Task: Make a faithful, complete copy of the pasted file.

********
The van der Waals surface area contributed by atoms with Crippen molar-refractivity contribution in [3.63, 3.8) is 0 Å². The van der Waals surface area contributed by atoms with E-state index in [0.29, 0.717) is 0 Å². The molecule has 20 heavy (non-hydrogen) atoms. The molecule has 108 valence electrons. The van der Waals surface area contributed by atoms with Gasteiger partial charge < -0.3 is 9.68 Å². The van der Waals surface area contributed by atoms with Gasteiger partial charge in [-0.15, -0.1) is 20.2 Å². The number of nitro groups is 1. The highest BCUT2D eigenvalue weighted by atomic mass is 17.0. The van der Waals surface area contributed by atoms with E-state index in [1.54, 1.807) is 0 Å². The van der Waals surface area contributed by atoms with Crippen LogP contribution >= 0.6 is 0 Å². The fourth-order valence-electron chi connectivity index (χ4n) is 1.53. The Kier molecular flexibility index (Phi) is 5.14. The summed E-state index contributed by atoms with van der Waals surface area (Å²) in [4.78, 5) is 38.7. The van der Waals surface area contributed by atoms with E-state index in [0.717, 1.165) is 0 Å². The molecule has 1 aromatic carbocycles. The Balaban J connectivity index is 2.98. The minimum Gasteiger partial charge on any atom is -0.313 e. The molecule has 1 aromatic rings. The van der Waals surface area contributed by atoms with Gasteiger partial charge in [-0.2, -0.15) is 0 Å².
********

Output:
The van der Waals surface area contributed by atoms with Crippen molar-refractivity contribution in [3.63, 3.8) is 0 Å². The van der Waals surface area contributed by atoms with E-state index in [0.29, 0.717) is 0 Å². The molecule has 20 heavy (non-hydrogen) atoms. The molecule has 108 valence electrons. The van der Waals surface area contributed by atoms with Gasteiger partial charge < -0.3 is 9.68 Å². The van der Waals surface area contributed by atoms with Gasteiger partial charge in [-0.15, -0.1) is 20.2 Å². The number of nitro groups is 1. The highest BCUT2D eigenvalue weighted by atomic mass is 17.0. The van der Waals surface area contributed by atoms with E-state index in [1.54, 1.807) is 0 Å². The van der Waals surface area contributed by atoms with Crippen LogP contribution >= 0.6 is 0 Å². The fourth-order valence-electron chi connectivity index (χ4n) is 1.53. The Kier molecular flexibility index (Phi) is 5.14. The summed E-state index contributed by atoms with van der Waals surface area (Å²) in [4.78, 5) is 38.7. The van der Waals surface area contributed by atoms with E-state index in [0.717, 1.165) is 0 Å². The molecule has 1 aromatic carbocycles. The Balaban J connectivity index is 2.98. The minimum Gasteiger partial charge on any atom is -0.313 e. The molecule has 1 aromatic rings. The van der Waals surface area contributed by atoms with Gasteiger partial charge in [-0.2, -0.15) is 0 Å².